The study provides hands-on descriptions of how person-centred palliative care is integrated in physiotherapists' everyday activities. Physiotherapists in specialized palliative care help patients and families to bridge the gap between their real and ideal everyday life with the aim to maximize security, autonomy and wellbeing. The concrete examples included can be used in understanding the contribution of physiotherapists to the palliative care team and inform future research interventions and outcomes.
In Sweden, individuals affected by severe stroke are treated in specialized stroke units. In these units, patients are attended by a multiprofessional team with a focus on care in the acute phase of stroke, rehabilitation phase, and palliative phase. Caring for patients with such a large variety in condition and symptoms might be an extra challenge for the team. Today, there is a lack of knowledge in team experiences of the dilemmas that appear and the consequences that emerge. Therefore, the purpose of this article was to study ethical dilemmas, different approaches, and what consequences they had among healthcare professionals working with the dying patients with stroke in acute stroke units. Forty-one healthcare professionals working in a stroke team were interviewed either in focus groups or individually. The data were transcribed verbatim and analyzed using content analysis. The ethical dilemmas that appeared were depending on "nondecisions" about palliative care or discontinuation of treatments. The lack of decision made the team members act based on their own individual skills, because of the absence of common communication tools. When a decision was made, the healthcare professionals had "problems holding to the decision." The devised and applied plans could be revalued, which was described as a setback to nondecisions again. The underlying problem and theme was "communication barriers," a consequence related to the absence of common skills and consensus among the value system. This study highlights the importance of palliative care knowledge and skills, even for patients experiencing severe stroke. To make a decision and to hold on to that is a presupposition in creating a credible care plan. However, implementing a common set of values based on palliative care with symptom control and quality of life might minimize the risk of the communication barrier that may arise and increases the ability to create a healthcare that is meaningful and dignified.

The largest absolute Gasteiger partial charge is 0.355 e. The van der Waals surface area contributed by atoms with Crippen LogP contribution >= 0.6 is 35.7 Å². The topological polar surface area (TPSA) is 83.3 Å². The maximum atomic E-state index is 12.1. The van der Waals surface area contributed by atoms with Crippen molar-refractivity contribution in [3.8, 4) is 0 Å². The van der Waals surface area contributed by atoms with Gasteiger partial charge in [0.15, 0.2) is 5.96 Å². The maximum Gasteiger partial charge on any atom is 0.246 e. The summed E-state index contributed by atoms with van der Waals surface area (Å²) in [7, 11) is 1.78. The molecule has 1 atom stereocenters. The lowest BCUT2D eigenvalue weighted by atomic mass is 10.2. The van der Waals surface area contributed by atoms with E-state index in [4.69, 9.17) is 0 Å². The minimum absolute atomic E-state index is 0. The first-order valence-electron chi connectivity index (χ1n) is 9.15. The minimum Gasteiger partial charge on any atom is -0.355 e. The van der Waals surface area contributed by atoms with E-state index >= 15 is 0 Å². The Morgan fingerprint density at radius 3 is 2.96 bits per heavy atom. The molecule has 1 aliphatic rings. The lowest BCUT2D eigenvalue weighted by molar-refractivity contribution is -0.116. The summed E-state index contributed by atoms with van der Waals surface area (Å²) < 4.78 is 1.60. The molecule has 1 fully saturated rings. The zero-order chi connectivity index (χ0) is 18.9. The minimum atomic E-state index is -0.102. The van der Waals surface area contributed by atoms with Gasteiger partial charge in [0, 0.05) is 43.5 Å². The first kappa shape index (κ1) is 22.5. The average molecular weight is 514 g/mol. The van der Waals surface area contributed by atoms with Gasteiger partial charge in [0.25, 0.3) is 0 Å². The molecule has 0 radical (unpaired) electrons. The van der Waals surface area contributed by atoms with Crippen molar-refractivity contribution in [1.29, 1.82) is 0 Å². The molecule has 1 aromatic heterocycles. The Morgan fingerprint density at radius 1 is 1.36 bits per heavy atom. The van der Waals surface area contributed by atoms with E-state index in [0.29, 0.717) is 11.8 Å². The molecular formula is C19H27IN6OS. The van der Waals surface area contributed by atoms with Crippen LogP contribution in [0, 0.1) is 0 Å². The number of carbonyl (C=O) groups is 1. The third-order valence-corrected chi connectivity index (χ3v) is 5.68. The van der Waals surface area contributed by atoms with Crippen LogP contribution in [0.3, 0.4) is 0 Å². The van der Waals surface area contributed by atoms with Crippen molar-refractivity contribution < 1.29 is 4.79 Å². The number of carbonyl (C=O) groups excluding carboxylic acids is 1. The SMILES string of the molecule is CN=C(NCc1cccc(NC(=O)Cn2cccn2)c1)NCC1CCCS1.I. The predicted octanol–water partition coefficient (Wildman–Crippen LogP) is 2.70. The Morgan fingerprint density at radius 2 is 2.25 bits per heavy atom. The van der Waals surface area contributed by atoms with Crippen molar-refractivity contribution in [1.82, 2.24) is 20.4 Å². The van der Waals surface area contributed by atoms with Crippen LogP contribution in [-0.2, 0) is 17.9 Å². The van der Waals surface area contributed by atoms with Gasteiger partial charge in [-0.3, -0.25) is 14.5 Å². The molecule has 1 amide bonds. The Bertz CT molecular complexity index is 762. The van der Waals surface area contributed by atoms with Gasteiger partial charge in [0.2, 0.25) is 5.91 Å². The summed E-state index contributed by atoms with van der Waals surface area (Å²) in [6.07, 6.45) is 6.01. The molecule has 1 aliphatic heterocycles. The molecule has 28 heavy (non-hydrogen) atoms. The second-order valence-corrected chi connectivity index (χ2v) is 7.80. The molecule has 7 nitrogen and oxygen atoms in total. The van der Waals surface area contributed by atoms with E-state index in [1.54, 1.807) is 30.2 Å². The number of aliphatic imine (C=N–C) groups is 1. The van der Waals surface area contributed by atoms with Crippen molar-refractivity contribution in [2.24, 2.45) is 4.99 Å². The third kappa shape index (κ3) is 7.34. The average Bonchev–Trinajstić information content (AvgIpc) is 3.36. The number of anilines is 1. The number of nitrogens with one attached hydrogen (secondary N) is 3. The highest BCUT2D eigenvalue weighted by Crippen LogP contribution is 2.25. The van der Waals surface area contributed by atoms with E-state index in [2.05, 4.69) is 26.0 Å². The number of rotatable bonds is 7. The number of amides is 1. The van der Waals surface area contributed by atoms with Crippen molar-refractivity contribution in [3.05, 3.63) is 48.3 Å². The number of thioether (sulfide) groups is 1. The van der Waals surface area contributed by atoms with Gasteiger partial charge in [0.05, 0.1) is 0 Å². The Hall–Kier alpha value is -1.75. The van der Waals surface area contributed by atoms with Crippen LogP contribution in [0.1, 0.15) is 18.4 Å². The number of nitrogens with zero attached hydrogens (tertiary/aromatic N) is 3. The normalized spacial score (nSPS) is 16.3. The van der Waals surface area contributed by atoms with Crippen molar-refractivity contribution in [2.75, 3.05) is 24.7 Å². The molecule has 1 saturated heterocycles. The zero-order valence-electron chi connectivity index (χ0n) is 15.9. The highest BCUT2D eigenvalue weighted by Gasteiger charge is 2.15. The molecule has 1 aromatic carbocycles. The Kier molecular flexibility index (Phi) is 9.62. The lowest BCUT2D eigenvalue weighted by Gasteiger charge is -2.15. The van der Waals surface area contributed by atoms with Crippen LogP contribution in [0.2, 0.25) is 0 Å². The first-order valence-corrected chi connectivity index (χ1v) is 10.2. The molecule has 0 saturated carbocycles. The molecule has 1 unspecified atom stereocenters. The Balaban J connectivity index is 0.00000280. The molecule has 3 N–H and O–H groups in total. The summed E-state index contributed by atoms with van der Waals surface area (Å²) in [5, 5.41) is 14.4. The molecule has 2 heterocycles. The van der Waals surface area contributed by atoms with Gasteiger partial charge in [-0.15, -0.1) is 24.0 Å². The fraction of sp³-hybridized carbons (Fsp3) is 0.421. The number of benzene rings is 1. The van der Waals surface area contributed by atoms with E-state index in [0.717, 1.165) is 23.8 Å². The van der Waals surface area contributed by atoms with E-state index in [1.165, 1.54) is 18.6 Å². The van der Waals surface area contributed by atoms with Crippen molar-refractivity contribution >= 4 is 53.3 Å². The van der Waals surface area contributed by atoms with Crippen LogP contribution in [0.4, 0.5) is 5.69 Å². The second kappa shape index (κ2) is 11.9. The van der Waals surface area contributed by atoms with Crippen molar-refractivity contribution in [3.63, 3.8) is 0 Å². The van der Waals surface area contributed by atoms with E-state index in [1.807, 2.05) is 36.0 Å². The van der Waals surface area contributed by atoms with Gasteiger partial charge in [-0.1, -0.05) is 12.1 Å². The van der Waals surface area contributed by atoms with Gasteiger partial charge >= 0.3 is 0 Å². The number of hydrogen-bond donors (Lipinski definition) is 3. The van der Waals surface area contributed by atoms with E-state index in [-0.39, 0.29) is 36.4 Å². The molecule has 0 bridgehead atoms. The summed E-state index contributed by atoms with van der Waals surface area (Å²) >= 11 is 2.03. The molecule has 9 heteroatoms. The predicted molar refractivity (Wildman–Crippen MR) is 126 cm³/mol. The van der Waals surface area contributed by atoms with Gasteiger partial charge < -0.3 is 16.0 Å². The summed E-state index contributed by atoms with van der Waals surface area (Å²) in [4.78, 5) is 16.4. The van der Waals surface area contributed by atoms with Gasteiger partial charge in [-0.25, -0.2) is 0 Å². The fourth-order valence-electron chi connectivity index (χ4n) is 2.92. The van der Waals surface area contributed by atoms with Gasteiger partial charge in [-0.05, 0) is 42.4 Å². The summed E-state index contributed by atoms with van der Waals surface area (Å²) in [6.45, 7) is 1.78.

To explore how patients experience being in the hospital environment and the meaning they assign to the environment during serious illness.
A qualitative study design was applied, and the data analysis was inspired by Ricoeur's phenomenological-hermeneutic theory of interpretation. Data were collected through multiple qualitative interviews combined with observations at a teaching hospital in Denmark from May to September 2011. A total of 12 patients participated.
The findings showed that the hospital environment has a strong impact on patients' emotions and well-being. They reported that aesthetic decorations and small cozy spots for conversation or relaxation created a sense of homeliness that reinforced a positive mood and personal strength. Furthermore, being surrounded by some of their personal items or undertaking familiar tasks, patients were able to maintain a better sense of self. Maintaining at least some kind of familiar daily rhythm was important for their sense of well-being and positive emotions.
The results stress the importance of an aesthetically pleasing and homelike hospital environment as part of palliative care, since the aesthetic practice and a sense of homeliness strengthened patients' experiences of well-being, relief, and positive emotions while in a vulnerable situation. Such knowledge could encourage the development of new policies regarding appropriate care settings, which in turn could result in overall improved care during serious illness.
The aim of this study was to describe nurses' experiences (>two years) of caring for dying patients in surgical wards.
Palliative care is included in education for nurses. However, the training content varies, and nurse educators need to be committed to the curriculum regarding end-of-life situations. A lack of preparation among newly graduated nurses regarding dying and death could lead to anxiety, stress and burnout. Therefore, it is important to improve knowledge regarding end-of-life situations.
A qualitative descriptive study was carried out in two surgical wards in the southern part of Sweden. The study comprised six interviews with registered nurses and was analysed using manifest qualitative content analysis, a qualitative method that involves an inductive approach, to increase our understanding of nurses' perspectives and thoughts regarding dying patients.
The results formed one category (caring-to be involved) and three subcategories (being supportive, being frustrated and being sensitive in the caring processes). Nurses were personally affected and felt unprepared to face dying patients due to a lack of knowledge about the field of palliative care. Their experiences could be described as processes of transition from theory to practice by trial and error.
Supervision is a valuable tool for bridging the gap between theory and practice in nursing during the transition from novice to expert. Improved knowledge about palliative care during nursing education and committed nursing leadership at the ward level facilitate preparation for end-of-life situations.